- Jan 4, 2017
There are nearly 14,000 taxis in New York City, and sometimes that doesn’t seem like enough. But in a new study from MIT, researchers suggest that just 3,000 ride-sharing vehicles—be it a traditional taxi, an Uber/Lyft car, or a future autonomous robo-cab—could do the same job if each accepted up to four passengers. And if all passengers were willing to share their rides with nine other strangers in return for less traffic and lower cost, the city would need just 2,000 of such vehicles.
That would be welcome news for cities like NYC, where gridlock has gotten so bad the city has proposed to implement congestion fees. It could also be a boon for cities like Los Angeles or London that are trying to cut down on urban smog from vehicle emissions. (Of course, whether ride-hailing services and ride-sharing apps actually ease traffic or make it worse is still a matter of vigorous debate, hinging in large part on whether taking certain fleets off the road encourages more people to drive their own car.)
MIT’s “secret sauce,” as lead researcher Daniela Rus puts it in the Proceedings of the National Academy of Sciences, is an algorithm her team developed to find the most efficient routes for carpooling vehicles to pick up and ferry multiple passengers to their destinations in a single trip. It first lays out all the requests and available vehicles on a map in real time. Then it analyzes all possible trip combinations to find the best one before assigning passengers each vehicle. If a new request appears during the initial trip, the system calculates whether a cab should pick up that new party. It will also send idling cars to places with high demand based on historical information.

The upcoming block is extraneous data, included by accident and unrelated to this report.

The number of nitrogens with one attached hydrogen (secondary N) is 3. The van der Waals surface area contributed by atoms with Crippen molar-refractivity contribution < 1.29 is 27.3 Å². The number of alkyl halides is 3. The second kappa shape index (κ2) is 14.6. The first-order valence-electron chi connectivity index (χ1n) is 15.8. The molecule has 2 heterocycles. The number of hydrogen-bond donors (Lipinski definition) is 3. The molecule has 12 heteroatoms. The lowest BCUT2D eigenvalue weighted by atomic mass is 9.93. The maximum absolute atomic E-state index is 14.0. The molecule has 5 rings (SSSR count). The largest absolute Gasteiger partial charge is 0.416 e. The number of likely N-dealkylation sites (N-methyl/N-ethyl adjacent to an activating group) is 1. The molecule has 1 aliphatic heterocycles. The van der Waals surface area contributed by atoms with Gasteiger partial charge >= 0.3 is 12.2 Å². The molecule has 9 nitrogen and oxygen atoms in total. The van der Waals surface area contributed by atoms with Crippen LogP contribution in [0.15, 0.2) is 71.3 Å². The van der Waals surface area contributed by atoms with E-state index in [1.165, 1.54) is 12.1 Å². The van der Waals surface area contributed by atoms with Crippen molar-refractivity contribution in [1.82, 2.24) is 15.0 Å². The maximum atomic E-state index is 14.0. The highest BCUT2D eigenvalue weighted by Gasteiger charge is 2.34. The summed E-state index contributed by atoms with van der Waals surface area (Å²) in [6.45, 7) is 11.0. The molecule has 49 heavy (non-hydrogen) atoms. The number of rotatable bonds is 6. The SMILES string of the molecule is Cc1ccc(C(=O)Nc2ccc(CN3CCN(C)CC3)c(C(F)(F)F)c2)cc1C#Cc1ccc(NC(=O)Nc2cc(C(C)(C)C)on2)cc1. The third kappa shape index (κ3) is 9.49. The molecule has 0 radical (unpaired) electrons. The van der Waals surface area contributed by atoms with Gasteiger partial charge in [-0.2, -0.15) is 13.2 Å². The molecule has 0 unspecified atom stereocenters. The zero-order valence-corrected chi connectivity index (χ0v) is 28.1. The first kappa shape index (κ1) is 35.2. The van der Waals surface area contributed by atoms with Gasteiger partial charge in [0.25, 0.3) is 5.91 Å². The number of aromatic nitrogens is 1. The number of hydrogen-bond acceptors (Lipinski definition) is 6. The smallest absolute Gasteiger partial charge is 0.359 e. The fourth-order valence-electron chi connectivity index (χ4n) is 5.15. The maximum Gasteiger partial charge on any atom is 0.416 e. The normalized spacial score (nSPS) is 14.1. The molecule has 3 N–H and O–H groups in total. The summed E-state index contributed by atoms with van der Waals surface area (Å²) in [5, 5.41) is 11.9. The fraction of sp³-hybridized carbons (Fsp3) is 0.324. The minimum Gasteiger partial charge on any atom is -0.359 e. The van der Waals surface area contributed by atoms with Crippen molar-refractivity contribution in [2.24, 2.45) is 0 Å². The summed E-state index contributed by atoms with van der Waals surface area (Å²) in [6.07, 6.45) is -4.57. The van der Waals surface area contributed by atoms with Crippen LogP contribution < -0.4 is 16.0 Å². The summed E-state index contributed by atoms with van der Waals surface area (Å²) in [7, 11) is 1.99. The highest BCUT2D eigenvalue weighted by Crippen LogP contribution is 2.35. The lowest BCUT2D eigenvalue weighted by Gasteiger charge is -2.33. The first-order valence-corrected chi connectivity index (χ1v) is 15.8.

“One of the challenges is to create a solution that can deal with thousands of requests that appear at [once] in real time,” says Rus, director of the Computer Science and Artificial Intelligence Laboratory (CSAIL) at MIT. “We call our algorithm ‘anytime optimal,’ meaning our algorithm will be refined over time, ultimately converging to an optimal solution.”
To test the algorithm, the team ran simulations using public GPS data of 3 million taxi rides in Manhattan from one week in 2013. They found that if each cab carried up to four separate passengers, the wait time per passenger would average 2.7 minutes, and each rider’s trip would be delayed by roughly 2.3 minutes. With cabs or minibuses that can shuttle 10 passengers, that wait time would increase to approximately 2.8 minutes, while trip delays would average around 3.5 minutes. The algorithm would work with any ride-sharing service, and even with autonomous cars, according to the researchers.